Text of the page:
Pakinam Moussa


John Carroll University student

Where are you from?

What was it like growing up?
I grew up on a farm in Egypt and lived with my family. I am the oldest of three sisters. My parents valued education so much so I had to commute to school for an hour every day because of the good reputation my school had. Family in Egypt means extended family as well and there was a huge emphasis on spending summer time with them and celebrating successes with them.

Why did you decide to leave your home country and study in the United States of America?
I spent my high school in South Africa so I always felt the urge to travel for university and get an education that can help me return home and be able to help my community. I applied for universities in the States, Europe and in the Middle East. I chose to come to JCU in the US because I liked their support system for International students and most of my friends were in the US studying.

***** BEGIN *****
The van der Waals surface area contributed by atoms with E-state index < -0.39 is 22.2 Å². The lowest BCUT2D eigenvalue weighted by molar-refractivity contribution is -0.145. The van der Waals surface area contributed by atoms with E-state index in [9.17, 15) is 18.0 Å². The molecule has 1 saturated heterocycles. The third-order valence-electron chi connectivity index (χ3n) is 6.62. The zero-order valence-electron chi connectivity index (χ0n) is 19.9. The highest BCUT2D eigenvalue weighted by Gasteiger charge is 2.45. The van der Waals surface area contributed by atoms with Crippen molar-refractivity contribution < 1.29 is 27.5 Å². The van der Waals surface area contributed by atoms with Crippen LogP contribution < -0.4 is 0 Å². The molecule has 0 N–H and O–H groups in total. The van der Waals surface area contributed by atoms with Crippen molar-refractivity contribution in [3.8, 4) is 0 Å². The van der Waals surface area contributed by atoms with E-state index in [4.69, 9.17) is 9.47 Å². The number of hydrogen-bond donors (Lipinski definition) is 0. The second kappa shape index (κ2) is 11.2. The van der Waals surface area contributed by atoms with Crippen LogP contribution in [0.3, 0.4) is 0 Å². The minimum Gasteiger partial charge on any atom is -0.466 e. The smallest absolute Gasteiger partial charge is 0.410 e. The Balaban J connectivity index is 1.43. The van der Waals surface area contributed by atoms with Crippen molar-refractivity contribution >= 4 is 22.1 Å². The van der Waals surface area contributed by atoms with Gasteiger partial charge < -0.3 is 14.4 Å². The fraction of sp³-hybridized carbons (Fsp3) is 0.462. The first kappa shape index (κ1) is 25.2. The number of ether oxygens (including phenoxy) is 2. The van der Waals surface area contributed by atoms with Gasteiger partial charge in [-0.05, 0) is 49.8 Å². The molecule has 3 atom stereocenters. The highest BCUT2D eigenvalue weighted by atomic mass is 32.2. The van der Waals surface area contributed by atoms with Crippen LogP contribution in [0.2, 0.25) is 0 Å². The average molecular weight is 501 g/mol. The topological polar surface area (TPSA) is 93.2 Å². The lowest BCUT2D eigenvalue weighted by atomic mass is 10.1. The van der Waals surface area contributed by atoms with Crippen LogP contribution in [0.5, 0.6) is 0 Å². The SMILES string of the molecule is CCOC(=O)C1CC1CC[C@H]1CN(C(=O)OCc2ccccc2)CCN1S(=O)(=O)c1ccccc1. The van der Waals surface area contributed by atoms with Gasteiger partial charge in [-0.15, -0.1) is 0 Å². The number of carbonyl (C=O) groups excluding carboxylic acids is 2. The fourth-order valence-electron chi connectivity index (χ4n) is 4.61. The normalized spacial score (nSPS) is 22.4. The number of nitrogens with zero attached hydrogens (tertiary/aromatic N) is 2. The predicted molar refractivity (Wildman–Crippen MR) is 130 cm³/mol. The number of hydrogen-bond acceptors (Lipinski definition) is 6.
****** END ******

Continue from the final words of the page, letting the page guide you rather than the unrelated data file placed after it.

What were your first thoughts about coming to the United States of America?
When I first arrived in the US, I arrived in Atlanta then NYC then settled in Cleveland for University. I was shocked by how different each city is, shocked in a good way! I loved Cleveland because of the similarity in the Midwestern culture shared with back home.

Why should we welcome immigrants and refugees?
I believe that welcoming immigrants and refugees adds more to our diversity and sense of learning about the world around us. Welcoming them is also a humane thing to do since it is hard to say NO to those who have no place to go to. If their homes were okay, they would have never left.

Why is it important to travel abroad?
It is very important to travel abroad because you simply see another culture from its people’s perspective. Additionally, you get to make friends from diverse backgrounds and go on adventures that only add to your skills, memories and intellect. I had the chance to spent my high school years abroad in south Africa, my current college years in the US and I also travelled on semester at sea and to other youth forums in different countries. This time spent abroad made me more independent and more open to any challenges. Most importantly, it made me eager to learn about our differences than be afraid of them. and love to know more people who